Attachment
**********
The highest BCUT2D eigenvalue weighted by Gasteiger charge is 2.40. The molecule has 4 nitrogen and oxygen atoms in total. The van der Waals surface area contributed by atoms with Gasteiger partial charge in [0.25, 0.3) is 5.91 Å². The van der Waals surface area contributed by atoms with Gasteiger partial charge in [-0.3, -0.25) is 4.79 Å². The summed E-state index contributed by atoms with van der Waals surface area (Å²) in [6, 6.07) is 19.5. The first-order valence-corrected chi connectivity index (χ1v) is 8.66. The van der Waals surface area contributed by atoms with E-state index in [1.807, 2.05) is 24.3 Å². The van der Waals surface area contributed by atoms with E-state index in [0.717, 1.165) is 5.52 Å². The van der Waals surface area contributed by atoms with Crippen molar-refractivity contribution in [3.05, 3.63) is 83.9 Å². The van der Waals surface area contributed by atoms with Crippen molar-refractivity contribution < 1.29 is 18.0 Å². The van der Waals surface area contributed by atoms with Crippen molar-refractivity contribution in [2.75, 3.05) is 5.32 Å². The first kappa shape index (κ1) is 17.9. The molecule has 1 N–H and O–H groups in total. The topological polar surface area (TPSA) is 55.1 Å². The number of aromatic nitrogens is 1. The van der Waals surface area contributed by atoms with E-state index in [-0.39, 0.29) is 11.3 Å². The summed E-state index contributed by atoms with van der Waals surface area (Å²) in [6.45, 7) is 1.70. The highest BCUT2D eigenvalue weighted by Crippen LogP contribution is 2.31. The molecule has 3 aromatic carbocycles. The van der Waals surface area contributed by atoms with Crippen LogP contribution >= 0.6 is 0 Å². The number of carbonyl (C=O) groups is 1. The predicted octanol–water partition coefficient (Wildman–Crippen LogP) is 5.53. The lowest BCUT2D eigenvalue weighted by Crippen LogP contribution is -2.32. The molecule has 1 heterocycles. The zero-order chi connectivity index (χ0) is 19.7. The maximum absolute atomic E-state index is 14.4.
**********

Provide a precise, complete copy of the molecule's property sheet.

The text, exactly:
The highest BCUT2D eigenvalue weighted by Gasteiger charge is 2.40. The molecule has 4 nitrogen and oxygen atoms in total. The van der Waals surface area contributed by atoms with Gasteiger partial charge in [0.25, 0.3) is 5.91 Å². The van der Waals surface area contributed by atoms with Gasteiger partial charge in [-0.3, -0.25) is 4.79 Å². The summed E-state index contributed by atoms with van der Waals surface area (Å²) in [6, 6.07) is 19.5. The first-order valence-corrected chi connectivity index (χ1v) is 8.66. The van der Waals surface area contributed by atoms with E-state index in [1.807, 2.05) is 24.3 Å². The van der Waals surface area contributed by atoms with E-state index in [0.717, 1.165) is 5.52 Å². The van der Waals surface area contributed by atoms with Crippen molar-refractivity contribution in [3.05, 3.63) is 83.9 Å². The van der Waals surface area contributed by atoms with Crippen molar-refractivity contribution < 1.29 is 18.0 Å². The van der Waals surface area contributed by atoms with Crippen molar-refractivity contribution in [2.75, 3.05) is 5.32 Å². The first kappa shape index (κ1) is 17.9. The molecule has 1 N–H and O–H groups in total. The topological polar surface area (TPSA) is 55.1 Å². The number of aromatic nitrogens is 1. The van der Waals surface area contributed by atoms with E-state index in [-0.39, 0.29) is 11.3 Å². The summed E-state index contributed by atoms with van der Waals surface area (Å²) in [6.45, 7) is 1.70. The highest BCUT2D eigenvalue weighted by Crippen LogP contribution is 2.31. The molecule has 3 aromatic carbocycles. The van der Waals surface area contributed by atoms with Crippen LogP contribution >= 0.6 is 0 Å². The number of carbonyl (C=O) groups is 1. The predicted octanol–water partition coefficient (Wildman–Crippen LogP) is 5.53. The lowest BCUT2D eigenvalue weighted by Crippen LogP contribution is -2.32. The molecule has 1 heterocycles. The zero-order chi connectivity index (χ0) is 19.7. The maximum absolute atomic E-state index is 14.4.